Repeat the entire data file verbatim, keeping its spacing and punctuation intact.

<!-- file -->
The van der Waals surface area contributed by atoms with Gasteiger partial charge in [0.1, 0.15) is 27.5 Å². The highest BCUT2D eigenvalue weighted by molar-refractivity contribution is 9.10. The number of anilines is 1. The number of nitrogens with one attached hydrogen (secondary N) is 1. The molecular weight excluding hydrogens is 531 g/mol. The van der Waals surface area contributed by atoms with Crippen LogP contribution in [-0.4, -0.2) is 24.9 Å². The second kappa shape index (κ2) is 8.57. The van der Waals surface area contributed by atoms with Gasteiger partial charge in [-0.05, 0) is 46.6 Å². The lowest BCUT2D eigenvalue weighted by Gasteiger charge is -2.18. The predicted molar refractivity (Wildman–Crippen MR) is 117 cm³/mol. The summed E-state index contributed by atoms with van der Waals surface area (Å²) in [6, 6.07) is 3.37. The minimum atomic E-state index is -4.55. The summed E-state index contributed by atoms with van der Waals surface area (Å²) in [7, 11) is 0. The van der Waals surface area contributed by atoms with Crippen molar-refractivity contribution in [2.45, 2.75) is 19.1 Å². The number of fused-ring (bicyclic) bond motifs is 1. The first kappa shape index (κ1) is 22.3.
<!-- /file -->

The van der Waals surface area contributed by atoms with Gasteiger partial charge in [0.1, 0.15) is 27.5 Å². The highest BCUT2D eigenvalue weighted by molar-refractivity contribution is 9.10. The number of anilines is 1. The number of nitrogens with one attached hydrogen (secondary N) is 1. The molecular weight excluding hydrogens is 531 g/mol. The van der Waals surface area contributed by atoms with Crippen LogP contribution in [-0.4, -0.2) is 24.9 Å². The second kappa shape index (κ2) is 8.57. The van der Waals surface area contributed by atoms with Gasteiger partial charge in [-0.05, 0) is 46.6 Å². The lowest BCUT2D eigenvalue weighted by Gasteiger charge is -2.18. The predicted molar refractivity (Wildman–Crippen MR) is 117 cm³/mol. The summed E-state index contributed by atoms with van der Waals surface area (Å²) in [6, 6.07) is 3.37. The minimum atomic E-state index is -4.55. The summed E-state index contributed by atoms with van der Waals surface area (Å²) in [7, 11) is 0. The van der Waals surface area contributed by atoms with Crippen molar-refractivity contribution in [2.45, 2.75) is 19.1 Å². The number of fused-ring (bicyclic) bond motifs is 1. The first kappa shape index (κ1) is 22.3.